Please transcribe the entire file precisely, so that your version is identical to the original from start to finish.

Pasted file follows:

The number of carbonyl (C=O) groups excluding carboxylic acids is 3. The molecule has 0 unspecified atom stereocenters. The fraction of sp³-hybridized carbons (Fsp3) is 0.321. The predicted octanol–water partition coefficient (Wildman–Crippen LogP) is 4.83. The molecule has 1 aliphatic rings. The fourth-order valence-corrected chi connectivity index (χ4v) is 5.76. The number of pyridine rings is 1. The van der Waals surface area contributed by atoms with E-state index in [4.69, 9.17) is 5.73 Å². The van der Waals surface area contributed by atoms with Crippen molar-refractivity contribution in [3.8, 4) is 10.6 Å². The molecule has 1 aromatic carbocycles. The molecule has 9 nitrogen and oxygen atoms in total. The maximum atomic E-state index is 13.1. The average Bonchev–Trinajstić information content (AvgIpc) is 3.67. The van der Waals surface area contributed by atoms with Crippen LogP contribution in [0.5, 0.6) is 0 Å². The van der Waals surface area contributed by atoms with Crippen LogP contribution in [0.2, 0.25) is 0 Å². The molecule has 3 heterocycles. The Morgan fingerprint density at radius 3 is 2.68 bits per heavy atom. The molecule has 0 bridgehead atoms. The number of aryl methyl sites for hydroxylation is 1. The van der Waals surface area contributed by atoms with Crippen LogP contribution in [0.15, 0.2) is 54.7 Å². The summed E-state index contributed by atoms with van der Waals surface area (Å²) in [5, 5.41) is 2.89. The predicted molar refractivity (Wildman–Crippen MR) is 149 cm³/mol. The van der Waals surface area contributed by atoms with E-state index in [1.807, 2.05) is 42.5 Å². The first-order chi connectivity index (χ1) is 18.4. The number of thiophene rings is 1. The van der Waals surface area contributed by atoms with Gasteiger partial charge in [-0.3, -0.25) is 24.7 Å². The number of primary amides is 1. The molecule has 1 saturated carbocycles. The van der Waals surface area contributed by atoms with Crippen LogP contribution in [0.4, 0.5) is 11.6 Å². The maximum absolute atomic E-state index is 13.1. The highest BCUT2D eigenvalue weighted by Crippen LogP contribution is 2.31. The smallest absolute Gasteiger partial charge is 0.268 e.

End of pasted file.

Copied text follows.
The number of carbonyl (C=O) groups excluding carboxylic acids is 3. The molecule has 0 unspecified atom stereocenters. The fraction of sp³-hybridized carbons (Fsp3) is 0.321. The predicted octanol–water partition coefficient (Wildman–Crippen LogP) is 4.83. The molecule has 1 aliphatic rings. The fourth-order valence-corrected chi connectivity index (χ4v) is 5.76. The number of pyridine rings is 1. The van der Waals surface area contributed by atoms with E-state index in [4.69, 9.17) is 5.73 Å². The van der Waals surface area contributed by atoms with Crippen molar-refractivity contribution in [3.8, 4) is 10.6 Å². The molecule has 1 aromatic carbocycles. The molecule has 9 nitrogen and oxygen atoms in total. The maximum atomic E-state index is 13.1. The average Bonchev–Trinajstić information content (AvgIpc) is 3.67. The van der Waals surface area contributed by atoms with Crippen LogP contribution in [0.5, 0.6) is 0 Å². The van der Waals surface area contributed by atoms with Crippen LogP contribution in [0.2, 0.25) is 0 Å². The molecule has 3 heterocycles. The Morgan fingerprint density at radius 3 is 2.68 bits per heavy atom. The molecule has 0 bridgehead atoms. The number of aryl methyl sites for hydroxylation is 1. The van der Waals surface area contributed by atoms with Crippen LogP contribution in [0.15, 0.2) is 54.7 Å². The summed E-state index contributed by atoms with van der Waals surface area (Å²) in [5, 5.41) is 2.89. The predicted molar refractivity (Wildman–Crippen MR) is 149 cm³/mol. The van der Waals surface area contributed by atoms with E-state index in [1.807, 2.05) is 42.5 Å². The first-order chi connectivity index (χ1) is 18.4. The number of thiophene rings is 1. The van der Waals surface area contributed by atoms with Gasteiger partial charge in [-0.3, -0.25) is 24.7 Å². The number of primary amides is 1. The molecule has 1 saturated carbocycles. The van der Waals surface area contributed by atoms with Crippen LogP contribution in [0.4, 0.5) is 11.6 Å². The maximum absolute atomic E-state index is 13.1. The highest BCUT2D eigenvalue weighted by Crippen LogP contribution is 2.31. The smallest absolute Gasteiger partial charge is 0.268 e.